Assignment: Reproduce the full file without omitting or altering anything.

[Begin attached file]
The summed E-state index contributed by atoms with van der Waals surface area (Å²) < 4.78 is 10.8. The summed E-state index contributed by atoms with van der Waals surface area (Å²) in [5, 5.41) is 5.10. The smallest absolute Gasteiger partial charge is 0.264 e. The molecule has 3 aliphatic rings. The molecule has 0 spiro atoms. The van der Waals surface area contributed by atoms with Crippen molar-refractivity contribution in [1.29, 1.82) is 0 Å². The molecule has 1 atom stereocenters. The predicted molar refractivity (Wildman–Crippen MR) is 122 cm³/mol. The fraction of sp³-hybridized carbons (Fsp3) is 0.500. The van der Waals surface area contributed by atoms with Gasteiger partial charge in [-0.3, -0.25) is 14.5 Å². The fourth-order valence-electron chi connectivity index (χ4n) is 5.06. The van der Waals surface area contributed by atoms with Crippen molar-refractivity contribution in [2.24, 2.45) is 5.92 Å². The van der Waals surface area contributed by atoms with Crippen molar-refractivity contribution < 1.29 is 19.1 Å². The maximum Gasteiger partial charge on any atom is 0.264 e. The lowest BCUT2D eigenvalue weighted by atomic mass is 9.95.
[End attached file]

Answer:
The summed E-state index contributed by atoms with van der Waals surface area (Å²) < 4.78 is 10.8. The summed E-state index contributed by atoms with van der Waals surface area (Å²) in [5, 5.41) is 5.10. The smallest absolute Gasteiger partial charge is 0.264 e. The molecule has 3 aliphatic rings. The molecule has 0 spiro atoms. The van der Waals surface area contributed by atoms with Crippen molar-refractivity contribution in [1.29, 1.82) is 0 Å². The molecule has 1 atom stereocenters. The predicted molar refractivity (Wildman–Crippen MR) is 122 cm³/mol. The fraction of sp³-hybridized carbons (Fsp3) is 0.500. The van der Waals surface area contributed by atoms with Gasteiger partial charge in [-0.3, -0.25) is 14.5 Å². The fourth-order valence-electron chi connectivity index (χ4n) is 5.06. The van der Waals surface area contributed by atoms with Crippen molar-refractivity contribution in [2.24, 2.45) is 5.92 Å². The van der Waals surface area contributed by atoms with Crippen molar-refractivity contribution < 1.29 is 19.1 Å². The maximum Gasteiger partial charge on any atom is 0.264 e. The lowest BCUT2D eigenvalue weighted by atomic mass is 9.95.